and BSkyB, announced that it is launching seven channels on 1 October.



The total number of television channels in the next decade could easily

go into the hundreds.



Although this fast changing and dynamic market is becoming difficult to

keep tabs on, it presents far greater opportunities for the PR industry

than ever before.



‘The impact for clients is breathtaking,’ says David Davis, senior vice

president international of video news release company Medialink. ‘It’s

going to mean a broad spectrum of highly specialised news programmes,’

he adds.



The opportunities are being presented by two key factors.



Firstly, the growing number of channels has lead to the development of

narrowcasting, the creation of small, targeted channels, as opposed to

broadcasting, which, like ITV, appeals to mass audiences.



GSB’s channel line-up, for example, includes targeted channels such as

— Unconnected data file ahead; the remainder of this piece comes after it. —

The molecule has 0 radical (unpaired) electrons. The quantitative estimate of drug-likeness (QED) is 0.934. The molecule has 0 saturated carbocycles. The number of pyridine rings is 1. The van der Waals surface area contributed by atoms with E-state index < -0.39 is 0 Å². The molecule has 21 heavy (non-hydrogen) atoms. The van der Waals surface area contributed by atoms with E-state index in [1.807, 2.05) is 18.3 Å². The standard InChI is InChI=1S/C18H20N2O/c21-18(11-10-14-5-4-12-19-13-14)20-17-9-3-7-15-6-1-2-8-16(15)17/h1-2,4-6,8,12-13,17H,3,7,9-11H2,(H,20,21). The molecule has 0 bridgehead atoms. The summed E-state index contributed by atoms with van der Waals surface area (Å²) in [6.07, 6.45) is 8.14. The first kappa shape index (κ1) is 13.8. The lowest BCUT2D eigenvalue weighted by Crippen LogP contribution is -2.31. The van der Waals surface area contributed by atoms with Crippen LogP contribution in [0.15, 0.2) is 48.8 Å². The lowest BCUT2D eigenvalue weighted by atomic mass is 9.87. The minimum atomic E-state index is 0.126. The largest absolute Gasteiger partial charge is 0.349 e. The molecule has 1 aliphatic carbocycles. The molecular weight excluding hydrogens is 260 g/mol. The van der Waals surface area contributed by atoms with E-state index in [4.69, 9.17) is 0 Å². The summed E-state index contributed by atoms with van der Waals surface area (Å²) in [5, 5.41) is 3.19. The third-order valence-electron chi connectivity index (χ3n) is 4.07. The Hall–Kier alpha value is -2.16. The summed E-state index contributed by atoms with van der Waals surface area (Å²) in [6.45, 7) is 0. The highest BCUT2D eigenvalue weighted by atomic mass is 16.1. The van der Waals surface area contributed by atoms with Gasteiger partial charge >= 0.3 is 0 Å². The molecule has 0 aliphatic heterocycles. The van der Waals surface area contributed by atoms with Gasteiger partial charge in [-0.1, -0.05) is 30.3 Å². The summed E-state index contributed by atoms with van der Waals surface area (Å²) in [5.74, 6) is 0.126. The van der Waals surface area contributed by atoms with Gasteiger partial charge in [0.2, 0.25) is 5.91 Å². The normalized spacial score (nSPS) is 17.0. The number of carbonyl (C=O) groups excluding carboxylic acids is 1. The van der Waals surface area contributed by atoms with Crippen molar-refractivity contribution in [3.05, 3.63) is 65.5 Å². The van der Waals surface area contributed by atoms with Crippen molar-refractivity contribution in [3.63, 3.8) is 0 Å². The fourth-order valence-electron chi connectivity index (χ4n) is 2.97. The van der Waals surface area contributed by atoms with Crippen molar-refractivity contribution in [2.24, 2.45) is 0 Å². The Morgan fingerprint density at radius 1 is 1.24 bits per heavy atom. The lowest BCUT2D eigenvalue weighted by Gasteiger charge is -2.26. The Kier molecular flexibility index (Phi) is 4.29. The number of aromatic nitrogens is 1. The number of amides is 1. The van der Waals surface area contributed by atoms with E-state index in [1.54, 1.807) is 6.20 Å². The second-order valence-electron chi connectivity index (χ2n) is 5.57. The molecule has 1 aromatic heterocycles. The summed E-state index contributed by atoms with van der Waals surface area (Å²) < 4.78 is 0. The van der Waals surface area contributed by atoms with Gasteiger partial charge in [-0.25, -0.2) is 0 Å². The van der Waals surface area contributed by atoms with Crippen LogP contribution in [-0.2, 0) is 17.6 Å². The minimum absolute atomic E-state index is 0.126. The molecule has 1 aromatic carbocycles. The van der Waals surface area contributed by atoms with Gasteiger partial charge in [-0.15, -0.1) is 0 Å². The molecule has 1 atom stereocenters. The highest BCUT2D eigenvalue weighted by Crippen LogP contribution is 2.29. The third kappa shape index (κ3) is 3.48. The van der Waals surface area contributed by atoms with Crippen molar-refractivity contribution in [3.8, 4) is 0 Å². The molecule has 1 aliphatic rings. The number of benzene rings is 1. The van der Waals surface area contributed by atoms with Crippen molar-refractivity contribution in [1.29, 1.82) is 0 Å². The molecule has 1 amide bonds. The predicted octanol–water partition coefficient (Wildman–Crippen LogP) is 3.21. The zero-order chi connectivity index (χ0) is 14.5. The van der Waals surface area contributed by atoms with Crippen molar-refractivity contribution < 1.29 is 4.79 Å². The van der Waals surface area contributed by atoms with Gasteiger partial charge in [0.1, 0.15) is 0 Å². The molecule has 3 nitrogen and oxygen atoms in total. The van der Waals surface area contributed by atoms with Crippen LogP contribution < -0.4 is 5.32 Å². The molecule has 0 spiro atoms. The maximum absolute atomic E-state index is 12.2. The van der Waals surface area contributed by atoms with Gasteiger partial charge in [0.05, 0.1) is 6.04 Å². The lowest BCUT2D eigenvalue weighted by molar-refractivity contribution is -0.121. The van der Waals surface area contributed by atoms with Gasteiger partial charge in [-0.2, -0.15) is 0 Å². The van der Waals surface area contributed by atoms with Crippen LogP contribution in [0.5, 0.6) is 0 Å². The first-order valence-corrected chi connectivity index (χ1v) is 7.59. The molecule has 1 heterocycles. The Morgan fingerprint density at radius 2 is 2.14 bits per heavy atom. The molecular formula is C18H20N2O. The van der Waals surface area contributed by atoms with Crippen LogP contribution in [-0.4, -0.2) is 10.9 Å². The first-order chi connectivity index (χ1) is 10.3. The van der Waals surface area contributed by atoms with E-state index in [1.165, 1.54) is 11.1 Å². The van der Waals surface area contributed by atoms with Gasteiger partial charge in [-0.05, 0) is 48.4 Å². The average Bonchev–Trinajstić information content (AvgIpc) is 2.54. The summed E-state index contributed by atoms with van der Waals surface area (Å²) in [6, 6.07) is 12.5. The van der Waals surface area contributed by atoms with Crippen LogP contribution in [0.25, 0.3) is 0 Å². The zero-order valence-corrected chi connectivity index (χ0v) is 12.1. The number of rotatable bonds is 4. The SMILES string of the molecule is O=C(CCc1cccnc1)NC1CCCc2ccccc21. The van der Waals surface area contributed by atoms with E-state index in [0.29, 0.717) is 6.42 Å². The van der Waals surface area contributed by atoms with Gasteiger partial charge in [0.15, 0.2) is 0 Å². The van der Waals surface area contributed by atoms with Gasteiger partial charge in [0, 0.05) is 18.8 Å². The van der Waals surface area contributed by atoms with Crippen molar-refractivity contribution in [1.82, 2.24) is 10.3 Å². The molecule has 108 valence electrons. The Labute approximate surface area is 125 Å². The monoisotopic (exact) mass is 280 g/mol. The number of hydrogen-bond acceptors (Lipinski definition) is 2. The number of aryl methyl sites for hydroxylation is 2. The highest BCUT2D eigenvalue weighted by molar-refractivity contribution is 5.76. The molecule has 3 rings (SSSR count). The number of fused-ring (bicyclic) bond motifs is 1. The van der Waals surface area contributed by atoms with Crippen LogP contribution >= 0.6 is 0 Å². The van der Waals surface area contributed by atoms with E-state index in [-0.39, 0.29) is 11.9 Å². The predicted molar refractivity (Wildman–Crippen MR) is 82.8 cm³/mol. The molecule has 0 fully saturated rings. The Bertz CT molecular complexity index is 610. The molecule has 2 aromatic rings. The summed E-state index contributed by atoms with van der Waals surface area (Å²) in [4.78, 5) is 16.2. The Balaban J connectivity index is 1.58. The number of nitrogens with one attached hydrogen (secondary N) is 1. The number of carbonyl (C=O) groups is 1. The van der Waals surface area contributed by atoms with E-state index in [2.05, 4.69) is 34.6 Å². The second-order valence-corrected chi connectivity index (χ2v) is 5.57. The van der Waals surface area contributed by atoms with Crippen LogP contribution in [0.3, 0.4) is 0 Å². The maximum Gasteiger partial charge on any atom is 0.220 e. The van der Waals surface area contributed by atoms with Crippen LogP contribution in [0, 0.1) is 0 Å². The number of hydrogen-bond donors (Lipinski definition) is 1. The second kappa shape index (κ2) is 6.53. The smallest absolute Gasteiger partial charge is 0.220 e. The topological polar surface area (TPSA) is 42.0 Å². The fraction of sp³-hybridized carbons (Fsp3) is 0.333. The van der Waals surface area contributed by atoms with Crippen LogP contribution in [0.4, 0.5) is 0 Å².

Granada Men and Motoring, Food and Wine, Health and Beauty, Home and

Garden and Granada Talk TV.



Secondly, despite the competition between channels for audiences, many

will find themselves working on shoe-string budgets. Cable channels are

already becoming more amenable to forging relationships with PR

companies than many of their terrestrial counterparts. The days of

banging futilely on broadcasters’ doors with ideas for programmes could

be numbered.



In fact, the diversity of television channels will effectively mean that

the television market could start to resemble the press market, where

magazines and newspapers can be easily targeted because they have

defined audiences.



‘I think many people have been put off using television channels because